The outcome of this challenge reminds me very much of Hale and Pace’s Yorkshire Airlines sketch. “Departing Leeds International Airstrip, touching down 20 minutes later at Leeds International Airstrip. Because if it’s outside Yorkshire, it’s not worth bloody visiting.” I absolutely love this sketch. If only because the air stewardesses serve out the mushy peas in exactly the same way that my mother – Leeds born and bred – used to spoon out stew.
My challenges are now at their compromise end stage, which means sticking to a tight budget. So yes, wherever my “somewhere German-speaking” was, it had to be in Yorkshire. We hope to make a trip to Germany, Austria or Switzerland next year as a proper holiday, but it is unlikely to be before my 40th birthday, which is now getting dangerously close.
Why am I so desperate to visit somewhere German-speaking? German used to be a big part of my life and steered the course it took for a few years. Now it’s a language that I claim to speak well but which in reality is hopelessly out of date and out of practice. So I need to go out and use it if I am ever to reclaim my long-lost knowledge.
My lovely friend Claire suggested I complete the challenge by having a night at the German Christmas market in Leeds, promising me from previous experience that it would be “awash with Germans”. So last Monday night, as soon as Dave got in the door from work, I shoved Charlotte in his direction and hopped off down to the station to meet Claire and get the first train out of York thereafter to Leeds.
What a fun night we had. I would almost say that the Leeds Christmas market had encapsulated more of the features of a German Christmas market into its confined space in Millennium Square than a Christmas market would do in Germany. Because in Yorkshire, they have sort of made it a Christmas market meets Munich Oktoberfest. They have the nice twinkly wooden houses selling scarves, ornaments and toys, and lots of stalls selling Glühwein, Wurst with Sauerkraut, and numerous varieties of Lebkuchen and Schokokuss. And then they have a gigantic in-your-face beer hall. Which was packed to the rafters with revellers. The wall of noise was quite a shock when we entered, as the stalls outside had been largely deserted on a Monday night.
Claire and I bought ourselves a couple of beers and squeezed on to the end of a table. And oh, what beautiful beer. There is plentiful fine real ale brewed locally in York, but nothing is quite so smooth and sweet as a perfect, pure helles Weizenbier bottled in Bavaria. We drank it very quickly. And then had another. This was only going to lead to trouble for two mums who can usually barely manage a swift half without falling asleep. (Though I may just be speaking for myself here.)
Then the oompah music started. A band came on stage dressed in Lederhosen and red waistcoats, claiming that they were “a German band from Austria”. No one in Yorkshire seemed perturbed by this description. They soon had everyone swaying on the benches, bobbing up and down and raising their hefty Krüge, though large signs warned us that dancing on the tables was strictly forbidden. They played well, filling the air with lusty Volksmusik for twenty minutes, before switching to a disappointingly English repertoire. Though they would sing Happy Birthday in German to anyone who asked.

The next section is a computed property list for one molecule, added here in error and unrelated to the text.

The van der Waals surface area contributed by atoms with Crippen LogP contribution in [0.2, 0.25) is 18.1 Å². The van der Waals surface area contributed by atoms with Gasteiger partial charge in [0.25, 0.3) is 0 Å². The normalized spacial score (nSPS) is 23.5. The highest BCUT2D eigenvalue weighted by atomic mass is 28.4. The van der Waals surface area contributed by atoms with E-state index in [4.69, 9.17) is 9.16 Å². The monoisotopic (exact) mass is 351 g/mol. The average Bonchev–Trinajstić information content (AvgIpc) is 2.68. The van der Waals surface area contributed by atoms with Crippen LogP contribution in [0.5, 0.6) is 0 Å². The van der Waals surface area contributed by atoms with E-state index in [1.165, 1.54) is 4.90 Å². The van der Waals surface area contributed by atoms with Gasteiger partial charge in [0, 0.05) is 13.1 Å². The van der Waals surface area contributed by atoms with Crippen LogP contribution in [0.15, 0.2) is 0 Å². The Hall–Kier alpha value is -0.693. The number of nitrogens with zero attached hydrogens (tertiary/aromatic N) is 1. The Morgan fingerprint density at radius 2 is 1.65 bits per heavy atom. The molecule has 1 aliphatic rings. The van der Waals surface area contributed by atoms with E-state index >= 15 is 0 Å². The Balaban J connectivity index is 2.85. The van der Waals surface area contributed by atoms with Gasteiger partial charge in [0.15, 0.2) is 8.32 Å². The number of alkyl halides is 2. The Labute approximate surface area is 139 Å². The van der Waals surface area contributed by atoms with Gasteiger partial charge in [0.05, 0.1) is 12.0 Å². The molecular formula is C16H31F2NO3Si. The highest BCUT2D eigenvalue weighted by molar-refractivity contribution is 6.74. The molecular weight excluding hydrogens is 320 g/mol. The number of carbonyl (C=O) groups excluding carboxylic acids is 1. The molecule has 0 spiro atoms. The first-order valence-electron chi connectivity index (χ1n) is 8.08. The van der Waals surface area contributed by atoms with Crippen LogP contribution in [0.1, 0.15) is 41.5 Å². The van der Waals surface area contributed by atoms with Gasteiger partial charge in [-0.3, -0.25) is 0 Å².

We could have stayed there all night, but some sense had to prevail so we went in search of food to mop up our beer. Next door (of course!) was an Alpine chalet restaurant (there are a few Alps in Germany, I suppose) serving exceedingly hearty German fayre. Claire (who claimed the extent of her German was “Wo ist die Jugendherberge?”) entrusted me to choose from the menu on the proviso that I had to order in German. The beer gave me the confidence to do this without flinching, though not before double-checking that our waitress was actually German and not from Barnsley. And the food was mm-mm-mm! Which is not something I found myself saying very often about German food when I lived there, unless cake was involved. But seriously, these were the best Käsespätzli and Kartoffelknödel I have ever tasted, served with tender roast pork, delicious cabbage and a suitably vinegary salad on the side. And another Krug of beer. The waitress insisted we have dessert and we were unable to resist her recommendation of a raisin and almond pancake that came with a gigantic bowl of Apfelmus baby food. I was in heaven.
We rolled home like barrels, as you only should after a night of Volksmusik, and felt more than slightly the worst for wear the next day. But I had spoken German, and eaten and drunk authentically, which is all I would have asked of a trip abroad. And I hadn't had to take a toddler with me or endure a flight on Ryanair (or Yorkshire Airlines) to get there. Thank you, Claire, for a wonderful idea. And thank you, Leeds, for unexpectedly coming up with the goods. But please, sort out your spelling. As far as I am aware, Christkindlmarkt shouldn’t have an E in it anywhere.